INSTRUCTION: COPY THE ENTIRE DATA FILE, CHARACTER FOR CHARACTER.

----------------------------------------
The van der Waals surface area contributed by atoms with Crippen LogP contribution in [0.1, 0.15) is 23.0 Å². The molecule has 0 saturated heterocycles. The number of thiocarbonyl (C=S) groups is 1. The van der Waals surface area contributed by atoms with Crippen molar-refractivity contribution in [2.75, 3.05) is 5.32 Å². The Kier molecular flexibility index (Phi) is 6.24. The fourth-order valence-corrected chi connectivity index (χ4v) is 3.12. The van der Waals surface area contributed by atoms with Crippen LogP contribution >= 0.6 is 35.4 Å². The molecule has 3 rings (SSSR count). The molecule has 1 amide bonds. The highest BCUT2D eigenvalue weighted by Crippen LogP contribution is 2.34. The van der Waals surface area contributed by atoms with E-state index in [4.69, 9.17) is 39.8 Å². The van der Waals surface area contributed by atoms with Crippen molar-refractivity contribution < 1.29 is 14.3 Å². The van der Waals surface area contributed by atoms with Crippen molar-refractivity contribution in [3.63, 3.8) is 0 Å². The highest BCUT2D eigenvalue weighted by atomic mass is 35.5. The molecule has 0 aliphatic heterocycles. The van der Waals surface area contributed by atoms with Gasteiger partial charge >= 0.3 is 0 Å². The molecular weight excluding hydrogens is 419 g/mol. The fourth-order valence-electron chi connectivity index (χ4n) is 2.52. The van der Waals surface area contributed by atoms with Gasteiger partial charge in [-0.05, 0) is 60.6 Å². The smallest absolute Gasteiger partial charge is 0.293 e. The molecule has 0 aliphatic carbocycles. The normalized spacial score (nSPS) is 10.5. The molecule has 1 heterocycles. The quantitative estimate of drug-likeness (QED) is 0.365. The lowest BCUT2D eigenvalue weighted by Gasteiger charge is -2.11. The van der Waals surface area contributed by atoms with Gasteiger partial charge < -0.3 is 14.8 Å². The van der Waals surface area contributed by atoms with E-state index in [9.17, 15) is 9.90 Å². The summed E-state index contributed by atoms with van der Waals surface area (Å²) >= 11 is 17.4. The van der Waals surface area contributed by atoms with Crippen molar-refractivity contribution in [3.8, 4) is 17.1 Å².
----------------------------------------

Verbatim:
The van der Waals surface area contributed by atoms with Crippen LogP contribution in [0.1, 0.15) is 23.0 Å². The molecule has 0 saturated heterocycles. The number of thiocarbonyl (C=S) groups is 1. The van der Waals surface area contributed by atoms with Crippen molar-refractivity contribution in [2.75, 3.05) is 5.32 Å². The Kier molecular flexibility index (Phi) is 6.24. The fourth-order valence-corrected chi connectivity index (χ4v) is 3.12. The van der Waals surface area contributed by atoms with Crippen LogP contribution >= 0.6 is 35.4 Å². The molecule has 3 rings (SSSR count). The molecule has 1 amide bonds. The highest BCUT2D eigenvalue weighted by Crippen LogP contribution is 2.34. The van der Waals surface area contributed by atoms with E-state index in [4.69, 9.17) is 39.8 Å². The van der Waals surface area contributed by atoms with Crippen molar-refractivity contribution < 1.29 is 14.3 Å². The van der Waals surface area contributed by atoms with Crippen molar-refractivity contribution in [3.63, 3.8) is 0 Å². The highest BCUT2D eigenvalue weighted by atomic mass is 35.5. The molecule has 0 aliphatic heterocycles. The van der Waals surface area contributed by atoms with Gasteiger partial charge >= 0.3 is 0 Å². The molecular weight excluding hydrogens is 419 g/mol. The fourth-order valence-electron chi connectivity index (χ4n) is 2.52. The van der Waals surface area contributed by atoms with Gasteiger partial charge in [-0.05, 0) is 60.6 Å². The smallest absolute Gasteiger partial charge is 0.293 e. The molecule has 0 aliphatic carbocycles. The normalized spacial score (nSPS) is 10.5. The molecule has 1 heterocycles. The quantitative estimate of drug-likeness (QED) is 0.365. The lowest BCUT2D eigenvalue weighted by Gasteiger charge is -2.11. The van der Waals surface area contributed by atoms with Gasteiger partial charge < -0.3 is 14.8 Å². The van der Waals surface area contributed by atoms with E-state index in [9.17, 15) is 9.90 Å². The summed E-state index contributed by atoms with van der Waals surface area (Å²) >= 11 is 17.4. The van der Waals surface area contributed by atoms with Crippen molar-refractivity contribution in [3.8, 4) is 17.1 Å².